Mary E. Klassen
A break from seminary study doesn’t take Sandra Stevens to her former home in Iowa, but instead to Iraq where she serves a member of the Christian Peacemaker Team (CPT) delegation.
This summer, during Stevens’ third visit to Iraq, she became immersed in developments as ISIS, an extreme group calling itself the Islamic State, took control of areas in northern Iraq, displacing an estimated one million people.
On Sept. 4 at Anabaptist Mennonite Biblical Seminary, the Master of Arts: Peace Studies student outlined events in Iraqi Kurdistan during June through August. Because the CPT delegation visited checkpoints and refugee camps, Stevens could share first-hand images and impressions.
She explained, “Our goal is getting the stories, going out to the places where the events were occurring.” Their responsibility then is to share the stories to prompt others to act. Their hope, Stevens noted, is motivating people to provide relief supplies, write to people with power to help, do actions that call attention to needs, and keep the refugees in the forefront for our government.
It is important to “strengthen the positive force, which is a counter to ISIS,” Stevens believes. “We need to be a presence in that conflict zone as Christians, demonstrating unconditional love and support for the people. That’s the action that I have been taking as a CPTer, to go out and work for people and show them that there is an alternative to this violence.”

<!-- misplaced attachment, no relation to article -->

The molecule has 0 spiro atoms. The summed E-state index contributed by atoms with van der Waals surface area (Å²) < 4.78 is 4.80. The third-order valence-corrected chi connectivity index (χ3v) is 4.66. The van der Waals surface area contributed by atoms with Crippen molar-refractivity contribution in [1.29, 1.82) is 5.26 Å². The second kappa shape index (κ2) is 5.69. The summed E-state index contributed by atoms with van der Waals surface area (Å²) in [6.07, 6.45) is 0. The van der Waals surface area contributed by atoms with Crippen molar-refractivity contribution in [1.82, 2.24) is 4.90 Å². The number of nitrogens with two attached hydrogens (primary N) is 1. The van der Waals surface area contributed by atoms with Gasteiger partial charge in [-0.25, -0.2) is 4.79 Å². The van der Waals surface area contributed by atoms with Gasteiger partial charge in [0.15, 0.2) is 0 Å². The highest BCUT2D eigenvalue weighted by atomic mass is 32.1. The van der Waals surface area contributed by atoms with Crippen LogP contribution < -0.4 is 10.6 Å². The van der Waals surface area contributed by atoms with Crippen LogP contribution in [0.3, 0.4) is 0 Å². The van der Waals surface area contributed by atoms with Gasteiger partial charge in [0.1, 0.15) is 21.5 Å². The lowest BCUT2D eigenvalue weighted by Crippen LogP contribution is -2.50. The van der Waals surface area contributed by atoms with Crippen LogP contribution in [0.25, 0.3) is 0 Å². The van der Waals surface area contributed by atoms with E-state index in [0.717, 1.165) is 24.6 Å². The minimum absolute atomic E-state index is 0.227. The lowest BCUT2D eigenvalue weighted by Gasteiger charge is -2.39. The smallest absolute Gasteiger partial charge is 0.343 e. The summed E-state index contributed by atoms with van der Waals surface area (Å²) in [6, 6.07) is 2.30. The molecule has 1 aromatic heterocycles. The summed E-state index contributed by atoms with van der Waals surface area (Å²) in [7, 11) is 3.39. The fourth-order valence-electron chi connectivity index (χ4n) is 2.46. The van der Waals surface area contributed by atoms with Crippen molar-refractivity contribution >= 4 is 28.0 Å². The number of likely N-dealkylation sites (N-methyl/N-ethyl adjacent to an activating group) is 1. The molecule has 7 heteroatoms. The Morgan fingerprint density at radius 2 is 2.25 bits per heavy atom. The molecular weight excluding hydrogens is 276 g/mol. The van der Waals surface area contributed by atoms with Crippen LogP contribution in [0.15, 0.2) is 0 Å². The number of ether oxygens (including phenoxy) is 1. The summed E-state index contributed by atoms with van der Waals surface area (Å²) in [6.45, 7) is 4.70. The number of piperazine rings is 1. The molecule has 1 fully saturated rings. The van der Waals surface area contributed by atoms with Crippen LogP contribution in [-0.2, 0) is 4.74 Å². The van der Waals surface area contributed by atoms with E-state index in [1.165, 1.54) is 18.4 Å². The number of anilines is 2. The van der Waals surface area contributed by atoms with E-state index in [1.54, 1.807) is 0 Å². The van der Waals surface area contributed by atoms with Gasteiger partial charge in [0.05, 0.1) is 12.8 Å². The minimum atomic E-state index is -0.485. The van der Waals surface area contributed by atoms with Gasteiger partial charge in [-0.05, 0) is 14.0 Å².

Because of the tremendous flow of people out of the area where ISIS was taking control, relief agencies were overwhelmed. In the midst of the needs, Stevens was moved by the caring responses she saw. Food, water, mattresses, blankets and even a residence were shared by Muslims to the Christian and Yazidi refugees.
When asked how to pray for the situation in Iraq, Stevens responded, “The direction of our prayers should be that God will soften the hearts of ISIS, that they will turn from the path of violence and destruction and that peace can be found throughout the Middle East. That’s a big request of God but it’s something that he can handle.”
To describe her CPT ministry, Stevens drew from experiences during 25 years as a paramedic. “Oftentimes we would get into scenes where basically there is pandemonium with people screaming and nothing is getting done,” she said about her earlier work.
“If you have the presence of mind and clarity and calm demeanor when you go into the scene, all these people who are in this panic frame of mind will focus on you. All of a sudden everybody calms down, everything starts to work together. All it takes is one person with a calm presence of mind to be able to change an entire scene.
“I think that with the Christian presence, if it is done with honest, open, accepting love and forgiveness, it can make a change. Jesus didn’t try to change everything all at once; he just tried to change his own circle and then send them out. That’s what we need to do, and the more we can do this, the more we can overwhelm people like ISIS. People start seeing this calm presence and will follow it.”
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